scheduling maintenance of the wind turbine in the case that the alarm level for the component remains above the predefined level after the output power level of the wind turbine has been reduced.
11. A system for controlling operation of a wind turbine, the system comprising:
an alarm unit adapted to determine an alarm level for at least one component of the wind turbine;
a lifetime calculator adapted to determine an expected remaining lifetime for said component; and
a control unit adapted to control the operation of the wind turbine in response to a determined expected remaining lifetime.
12. The system of claim 11, wherein the alarm unit comprises a data collecting unit for obtaining data relating to health status for one or more components of the wind turbine.
13. The system of claim 12, wherein the data collecting unit comprises one or more sensors arranged at or in the vicinity of the component(s).
14. The system of claim 11, wherein the control unit is adapted to reduce the output power level of the wind turbine.
15. A wind turbine comprising a system according to claim 11.
Description
CROSS-REFERENCE TO RELATED APPLICATIONS

This application claims priority under 35 U.S.C. §119(a) to DK Application No. PA 2009 70011, filed May 25, 2009. This application also claims the benefit of U.S. Provisional Application No. 61/181,082, filed May 26, 2009. The disclosure of each of these applications is incorporated by reference herein in its entirety.

FIELD OF THE INVENTION

The present invention relates to a method for controlling operation of a wind turbine, and to a system for performing the method. More particularly, the method of the present invention minimizes downtime of a wind turbine due to breakdown of components and required unscheduled service events.

BACKGROUND OF THE INVENTION

When controlling operation of a wind turbine, a number of parameters relating to the wind turbine are normally measured. Some of these parameters may relate to the health of one or more components of the wind turbine, such as a gear system, part of a gear system, a bearing, a generator, a drive shaft, etc. These parameters may include a temperature of the component or measured in the vicinity of the component, load, stress or strain of a component, etc. Measuring and analysing such parameters allows an operator to detect when a component reaches a state where it is expected to break down. When this happens, a service inspection must be scheduled in order to repair or replace the component. This results in undesired service events which are additional to the normal service schedule. Furthermore, in the case that the component breaks down before the service inspection can take place, the wind turbine must be stopped for a period of time. This has the consequence that the power production of the wind turbine is decreased.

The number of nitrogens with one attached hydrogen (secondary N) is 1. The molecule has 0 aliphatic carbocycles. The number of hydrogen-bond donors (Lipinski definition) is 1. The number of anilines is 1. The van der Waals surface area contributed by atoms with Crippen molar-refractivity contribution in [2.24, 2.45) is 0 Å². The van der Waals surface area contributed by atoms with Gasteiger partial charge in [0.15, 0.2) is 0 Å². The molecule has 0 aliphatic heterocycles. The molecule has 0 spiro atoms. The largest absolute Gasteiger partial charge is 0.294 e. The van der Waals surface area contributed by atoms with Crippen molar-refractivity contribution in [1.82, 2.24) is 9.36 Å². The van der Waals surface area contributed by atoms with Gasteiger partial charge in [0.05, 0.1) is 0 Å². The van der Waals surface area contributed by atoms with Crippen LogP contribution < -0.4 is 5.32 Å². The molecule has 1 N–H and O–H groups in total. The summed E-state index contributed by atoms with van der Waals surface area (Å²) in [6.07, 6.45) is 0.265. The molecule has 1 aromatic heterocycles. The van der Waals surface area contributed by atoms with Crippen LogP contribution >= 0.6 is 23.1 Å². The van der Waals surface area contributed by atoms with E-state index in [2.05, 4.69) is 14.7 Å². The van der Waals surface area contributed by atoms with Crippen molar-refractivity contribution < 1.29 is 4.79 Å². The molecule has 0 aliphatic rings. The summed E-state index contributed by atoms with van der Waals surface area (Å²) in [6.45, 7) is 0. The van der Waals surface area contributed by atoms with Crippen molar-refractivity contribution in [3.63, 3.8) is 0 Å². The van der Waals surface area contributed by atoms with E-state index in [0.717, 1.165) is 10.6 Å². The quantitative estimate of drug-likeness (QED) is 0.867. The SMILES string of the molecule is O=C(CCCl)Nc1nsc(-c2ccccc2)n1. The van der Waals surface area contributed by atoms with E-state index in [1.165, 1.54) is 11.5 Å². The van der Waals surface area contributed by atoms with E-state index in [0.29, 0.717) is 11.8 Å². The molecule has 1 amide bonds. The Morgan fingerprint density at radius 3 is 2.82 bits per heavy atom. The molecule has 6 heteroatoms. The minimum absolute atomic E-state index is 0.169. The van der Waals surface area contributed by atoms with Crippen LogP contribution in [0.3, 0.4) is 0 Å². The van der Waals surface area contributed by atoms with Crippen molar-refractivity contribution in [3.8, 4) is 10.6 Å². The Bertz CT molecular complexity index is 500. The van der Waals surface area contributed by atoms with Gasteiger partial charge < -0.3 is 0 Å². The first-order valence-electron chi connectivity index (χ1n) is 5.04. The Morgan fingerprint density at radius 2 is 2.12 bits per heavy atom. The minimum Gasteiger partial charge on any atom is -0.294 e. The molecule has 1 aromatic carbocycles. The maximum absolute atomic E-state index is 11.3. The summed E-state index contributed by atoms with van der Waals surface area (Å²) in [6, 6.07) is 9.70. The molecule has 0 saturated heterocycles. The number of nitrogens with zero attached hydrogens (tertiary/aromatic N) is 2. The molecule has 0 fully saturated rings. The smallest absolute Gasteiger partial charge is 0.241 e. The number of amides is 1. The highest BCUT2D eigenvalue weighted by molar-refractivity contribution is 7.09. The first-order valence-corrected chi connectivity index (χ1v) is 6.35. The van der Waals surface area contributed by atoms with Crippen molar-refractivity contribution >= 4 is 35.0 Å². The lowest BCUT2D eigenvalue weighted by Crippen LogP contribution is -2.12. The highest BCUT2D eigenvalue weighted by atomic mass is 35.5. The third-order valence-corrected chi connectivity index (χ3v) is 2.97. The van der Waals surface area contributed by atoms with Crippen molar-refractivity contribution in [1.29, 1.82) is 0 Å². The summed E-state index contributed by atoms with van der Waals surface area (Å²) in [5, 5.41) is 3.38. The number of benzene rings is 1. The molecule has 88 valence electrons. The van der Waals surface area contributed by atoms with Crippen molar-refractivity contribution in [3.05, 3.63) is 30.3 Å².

DESCRIPTION OF THE INVENTION

It is an object of embodiments of the invention to provide a method for controlling the operation of a wind turbine, wherein the number of unscheduled service inspections is reduced as compared to prior art methods.

It is a further object of embodiments of the invention to provide a method for controlling the operation of a wind turbine, wherein the total downtime of the wind turbine is reduced as compared to prior art methods.

It is an even further object of embodiments of the invention to provide a system for controlling the operation of a wind turbine, wherein the number of unscheduled service inspections is reduced as compared to prior art control systems.

It is an even further object of embodiments of the invention to provide a system for controlling the operation of a wind turbine, wherein the total downtime of the wind turbine is reduced as compared to prior art control systems.

According to a first embodiment, the invention provides a method of controlling the operation of a wind turbine. The method comprises determining an alarm level for at least one component of the wind turbine. In the case that an alarm level for at least one component exceeds a predefined level, an expected remaining lifetime is estimated for the component under the current operating conditions, and the operation of the wind turbine is controlled in order to adjust the expected remaining lifetime for the component to a desired expected remaining lifetime for the component.